BOSTON — The Boston Red Sox will be retiring Big Papi’s No. 34 on June 23.

The team said Thursday it will be honoring David Ortiz before Boston plays that day against the Los Angeles Angels. The Red Sox had said before his final regular-season game at home last season that the ceremony would be held during the 2017 season.

Known for his towering homers and clutch playoff moments, Ortiz became a beloved figure in his 14 seasons in Boston.

The 10-time All-Star and three-time World Series champion retired at age 40 after Boston was swept out of the AL division series in 2016 by the Cleveland Indians. He went out in historic fashion, hitting 38 homers – the most for a 40-year-old and for a player in his final season. His 483 home runs with the Red Sox trail only Ted Williams’ 521 on the franchise’s career list.

Ortiz’s number will be the 11th retired by the Red Sox, joining Bobby Doerr (1), Joe Cronin (4), Johnny Pesky (6), Carl Yastrzemski (8), Ted Williams (9), Jim Rice (14), Wade Boggs (26), Carlton Fisk (27), Pedro Martinez (45) and Jackie Robinson’s No. 42, which is retired throughout Major League Baseball.

ALL-STAR GAME: Cleveland will host the 2019 game, a person familiar with the decision told the Associated Press on Thursday. The team will hold a news conference Friday at Progressive Field to formally announce the event, last held in Cleveland in 1997.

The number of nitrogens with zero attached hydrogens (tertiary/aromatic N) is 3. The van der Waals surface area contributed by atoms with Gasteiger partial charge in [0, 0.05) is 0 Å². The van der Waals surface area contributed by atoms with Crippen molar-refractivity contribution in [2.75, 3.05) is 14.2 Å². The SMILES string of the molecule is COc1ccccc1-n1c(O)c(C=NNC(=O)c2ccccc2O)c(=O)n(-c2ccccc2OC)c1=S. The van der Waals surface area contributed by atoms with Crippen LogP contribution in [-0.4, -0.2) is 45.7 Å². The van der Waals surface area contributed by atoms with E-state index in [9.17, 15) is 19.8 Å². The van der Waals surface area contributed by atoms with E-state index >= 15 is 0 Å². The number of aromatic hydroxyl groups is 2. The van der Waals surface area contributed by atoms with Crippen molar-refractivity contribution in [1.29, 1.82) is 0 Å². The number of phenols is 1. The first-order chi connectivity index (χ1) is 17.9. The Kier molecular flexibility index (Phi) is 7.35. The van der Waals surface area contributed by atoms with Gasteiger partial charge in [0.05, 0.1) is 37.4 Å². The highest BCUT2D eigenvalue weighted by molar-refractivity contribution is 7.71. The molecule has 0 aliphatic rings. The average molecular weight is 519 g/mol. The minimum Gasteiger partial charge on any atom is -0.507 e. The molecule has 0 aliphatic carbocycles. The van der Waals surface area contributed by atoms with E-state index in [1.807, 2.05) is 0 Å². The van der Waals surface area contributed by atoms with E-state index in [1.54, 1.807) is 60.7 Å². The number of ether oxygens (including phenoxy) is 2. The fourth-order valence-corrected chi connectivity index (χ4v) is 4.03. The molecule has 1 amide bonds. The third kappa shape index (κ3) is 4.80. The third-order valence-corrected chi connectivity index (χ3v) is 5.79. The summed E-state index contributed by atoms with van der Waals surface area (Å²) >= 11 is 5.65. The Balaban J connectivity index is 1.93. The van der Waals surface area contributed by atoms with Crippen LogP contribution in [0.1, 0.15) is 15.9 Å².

Hosting the midseason’s showcase is another boost for the Indians, who won their first AL pennant since ’97 last season and pushed the Chicago Cubs to seven games before losing the World Series.

When the Indians hosted the game in ’97, Indians catcher Sandy Alomar hit a go-ahead, two-run homer in the seventh inning and was selected as the All-Star Game’s Most Valuable Player.

The city also hosted the game in 1935, 1954, 1963 and 1981 at Municipal Stadium, which was torn down in the 1990s.

CUBS: Chicago added pitching depth by finalizing a one-year contract with left-hander Brett Anderson.

The oft-injured Anderson figures to compete with Mike Montgomery for the fifth spot in the Cubs’ rotation. He was limited to three starts and one relief appearance with the Dodgers last year after going 10-9 with a 3.69 ERA in a career-high 31 starts in 2015, helping the Dodgers win the NL West title.

NATIONALS: Backup infielder Stephen Drew agreed to a one-year contract worth a reported $3.5 million. Drew, who turns 34 in March, hit .266 with eight homers and 21 RBI in 143 at-bats over 70 games with Washington last season.